What Are the Different Types of Poetry for Teenagers?

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  • Written By: Laura Metz
  • Edited By: Allegra J. Lingo
  • Last Modified Date: 06 September 2019
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Poetry for teenagers can be organized by theme, style, or genre. Common themes include romantic love, friendship, loneliness, inspiration, and humor. Free verse, blank verse, and many types of rhymed verse make up the three main style divisions of poetry.

Billy Collins created a program for high schools called Poetry 180 while he was Poet Laureate of the United States from 2001 to 2003. This anthology collects 180 easily accessible poems intended to be enjoyed, not analyzed. Poetry 180 is a great starting place because, after reading the anthology, adolescents can look for more works by the authors that they liked most.

Of all the styles of poetry available, rhymed verse is the most easily recognizable form. Rhymed verse follows a specific rhythm, or meter, as well as a prescribed rhyme scheme. There are many forms of rhymed verse, each with their own meter and rhyme scheme, including sonnets, limericks, and villanelles.

Blank verse is poetry that follows a specific meter but does not rhyme. Most of William Shakespeare’s plays are written in blank verse. Christopher Marlowe, John Milton, and Alfred, Lord Tennyson are also well known for this type of poetry.


Free verse is a style of poetry which focuses on sound without following a strict meter or rhyme scheme. The best known free verse poet is Walt Whitman. Many teenagers find this style easier to accept, since it resembles normal speech closer than other poetry styles.

Categorizing poetry by theme is much more fluid than categorizing by style. The majority of poetry for teenagers can be classified as love poetry, including romance, desire, unrequited love, and forbidden love. Examples include the balcony scene in Shakespeare’s Romeo and Juliet and Elizabeth Barrett Browning’s Sonnets from the Portuguese.

Loneliness, sadness, and despair are other familiar themes in poetry for teenagers. Some favorite poets of these themes are Sylvia Plath, Anne Sexton, and T. S. Eliot. Although some poems with these themes have rhyme and meter, many free verse poems use short, disjointed lines to emphasize the speaker’s loneliness.

Poetry for teenagers can also be divided into various genres, including epic, lyric, narrative, and dramatic. The most popular genre of poetry for teenagers is lyric poetry. Instead of telling a story or commenting on a situation, lyric poetry tries to encapsulate a feeling through its words, sound, and rhythm. Lyric poems are also typically shorter than those of any other genre.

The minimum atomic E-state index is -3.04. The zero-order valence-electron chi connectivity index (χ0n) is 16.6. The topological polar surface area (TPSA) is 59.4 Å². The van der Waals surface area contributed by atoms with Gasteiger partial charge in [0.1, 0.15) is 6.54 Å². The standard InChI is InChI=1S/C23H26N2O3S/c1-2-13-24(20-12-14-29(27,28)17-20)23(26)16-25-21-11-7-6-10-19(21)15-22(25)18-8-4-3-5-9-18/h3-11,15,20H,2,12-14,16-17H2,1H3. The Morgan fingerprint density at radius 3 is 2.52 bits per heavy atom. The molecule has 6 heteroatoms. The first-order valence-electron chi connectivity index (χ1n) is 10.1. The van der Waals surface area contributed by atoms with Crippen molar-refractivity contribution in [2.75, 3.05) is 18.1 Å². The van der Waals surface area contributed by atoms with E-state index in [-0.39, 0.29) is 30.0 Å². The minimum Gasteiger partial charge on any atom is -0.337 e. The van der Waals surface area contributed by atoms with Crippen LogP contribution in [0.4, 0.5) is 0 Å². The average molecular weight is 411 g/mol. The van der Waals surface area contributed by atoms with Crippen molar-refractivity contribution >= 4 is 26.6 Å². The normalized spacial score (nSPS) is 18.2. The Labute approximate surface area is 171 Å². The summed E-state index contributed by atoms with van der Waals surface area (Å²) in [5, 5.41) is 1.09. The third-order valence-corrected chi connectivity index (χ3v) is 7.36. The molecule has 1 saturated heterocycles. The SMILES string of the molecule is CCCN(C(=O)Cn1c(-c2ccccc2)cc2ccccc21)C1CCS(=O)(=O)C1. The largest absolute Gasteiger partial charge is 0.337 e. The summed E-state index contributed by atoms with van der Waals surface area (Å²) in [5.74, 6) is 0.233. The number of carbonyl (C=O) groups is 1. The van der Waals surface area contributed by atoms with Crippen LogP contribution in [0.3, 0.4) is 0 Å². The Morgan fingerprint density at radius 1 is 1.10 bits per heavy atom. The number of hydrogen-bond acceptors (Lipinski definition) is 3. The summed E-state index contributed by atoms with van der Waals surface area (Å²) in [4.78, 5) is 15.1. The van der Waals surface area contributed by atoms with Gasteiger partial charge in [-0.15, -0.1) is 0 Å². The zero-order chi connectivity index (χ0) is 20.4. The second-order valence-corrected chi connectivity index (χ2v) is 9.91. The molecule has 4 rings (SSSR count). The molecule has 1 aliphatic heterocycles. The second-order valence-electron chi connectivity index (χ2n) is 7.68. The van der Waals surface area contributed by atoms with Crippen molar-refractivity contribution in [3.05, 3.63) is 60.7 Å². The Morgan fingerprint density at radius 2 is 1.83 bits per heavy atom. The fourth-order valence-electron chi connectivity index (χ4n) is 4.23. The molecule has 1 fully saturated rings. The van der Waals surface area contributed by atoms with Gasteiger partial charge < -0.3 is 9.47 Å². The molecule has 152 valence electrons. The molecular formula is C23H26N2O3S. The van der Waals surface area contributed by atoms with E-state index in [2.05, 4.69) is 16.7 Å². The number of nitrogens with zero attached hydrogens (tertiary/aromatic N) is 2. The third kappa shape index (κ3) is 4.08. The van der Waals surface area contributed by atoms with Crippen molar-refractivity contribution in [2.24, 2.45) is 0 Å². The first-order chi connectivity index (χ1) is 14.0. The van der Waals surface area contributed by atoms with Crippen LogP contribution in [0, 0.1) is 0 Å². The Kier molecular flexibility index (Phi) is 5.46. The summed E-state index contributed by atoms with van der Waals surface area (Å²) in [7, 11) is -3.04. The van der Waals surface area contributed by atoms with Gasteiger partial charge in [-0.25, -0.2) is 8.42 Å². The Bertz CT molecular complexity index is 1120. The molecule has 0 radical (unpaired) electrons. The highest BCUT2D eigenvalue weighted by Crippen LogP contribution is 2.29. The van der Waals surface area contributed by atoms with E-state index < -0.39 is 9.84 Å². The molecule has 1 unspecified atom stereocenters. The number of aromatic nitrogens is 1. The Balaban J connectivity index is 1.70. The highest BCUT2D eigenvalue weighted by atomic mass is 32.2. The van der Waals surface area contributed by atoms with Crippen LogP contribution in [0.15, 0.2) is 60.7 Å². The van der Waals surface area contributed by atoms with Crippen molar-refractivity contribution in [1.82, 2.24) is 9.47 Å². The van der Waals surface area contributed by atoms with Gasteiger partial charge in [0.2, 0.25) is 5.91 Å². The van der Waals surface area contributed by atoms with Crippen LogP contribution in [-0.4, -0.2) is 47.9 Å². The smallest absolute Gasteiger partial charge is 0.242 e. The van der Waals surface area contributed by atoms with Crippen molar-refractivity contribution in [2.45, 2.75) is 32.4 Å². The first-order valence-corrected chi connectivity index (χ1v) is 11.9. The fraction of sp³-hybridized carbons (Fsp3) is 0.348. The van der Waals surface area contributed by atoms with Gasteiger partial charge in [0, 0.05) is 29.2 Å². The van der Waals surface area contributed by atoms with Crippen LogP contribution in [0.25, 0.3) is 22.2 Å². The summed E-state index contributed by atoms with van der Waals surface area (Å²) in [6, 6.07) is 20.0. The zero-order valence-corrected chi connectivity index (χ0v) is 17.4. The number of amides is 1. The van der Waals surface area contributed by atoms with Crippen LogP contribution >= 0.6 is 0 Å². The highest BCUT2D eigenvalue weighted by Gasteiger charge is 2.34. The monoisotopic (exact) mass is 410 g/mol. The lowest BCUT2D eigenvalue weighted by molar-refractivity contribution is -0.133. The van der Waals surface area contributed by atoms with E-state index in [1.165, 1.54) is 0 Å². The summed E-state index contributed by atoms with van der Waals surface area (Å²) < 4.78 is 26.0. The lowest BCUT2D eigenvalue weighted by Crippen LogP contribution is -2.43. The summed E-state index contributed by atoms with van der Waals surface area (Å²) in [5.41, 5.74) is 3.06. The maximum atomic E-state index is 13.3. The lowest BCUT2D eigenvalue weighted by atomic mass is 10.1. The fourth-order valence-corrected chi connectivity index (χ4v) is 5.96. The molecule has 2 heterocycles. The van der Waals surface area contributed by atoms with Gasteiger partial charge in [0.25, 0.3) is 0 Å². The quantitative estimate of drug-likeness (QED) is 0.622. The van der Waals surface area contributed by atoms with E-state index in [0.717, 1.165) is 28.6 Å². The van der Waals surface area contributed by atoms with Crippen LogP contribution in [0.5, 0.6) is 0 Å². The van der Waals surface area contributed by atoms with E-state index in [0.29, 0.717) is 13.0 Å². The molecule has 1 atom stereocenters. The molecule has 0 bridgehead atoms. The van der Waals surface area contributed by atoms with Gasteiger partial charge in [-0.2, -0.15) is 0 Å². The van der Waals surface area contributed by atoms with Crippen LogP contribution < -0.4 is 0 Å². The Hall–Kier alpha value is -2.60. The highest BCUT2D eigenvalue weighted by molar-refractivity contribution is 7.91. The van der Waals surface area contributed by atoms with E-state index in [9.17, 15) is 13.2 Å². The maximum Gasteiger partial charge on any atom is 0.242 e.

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Post 3

It's important to keep in mind that teenagers are fully capable of understanding the same poetry that adults read. I loved Wordsworth when I was a teenager and I can still remember some of those poems to this day.

But the best way to find relevant poetry is to try and find poets who speak to the teenagers and their problems. If they find poetry that says something they've never been able to say for themselves, that's the gift of a lifetime.

Post 2

@pleonasm - I think song lyrics are a really good way for kids to get into poetry, particularly if you can get them researching them on their own. Maybe set a task where they have to find lyrics that are relatively modern and can be read as poetry or something like that.

There are plenty of poetry contests for teenagers out there as well and that can provide some motivation. There was one going at my university while I was there, where they brought in the winners to work with our writer in residence for a while, in the hope that she would inspire them. If that had happened to me when I was that age, it would have completely blown me away and it's definitely a prize I would have been eager to work towards.

Post 1

It's very important to ensure that teenagers are exposed to poetry that doesn't rhyme as well as poems that do.

I know when I was a teenager, I wrote poem after poem that was filled with terrible rhyme, because I thought all poems should rhyme. Poetry by teenagers should be a form for experiments, rather than a hashing together of all the words that rhyme with love or hate.

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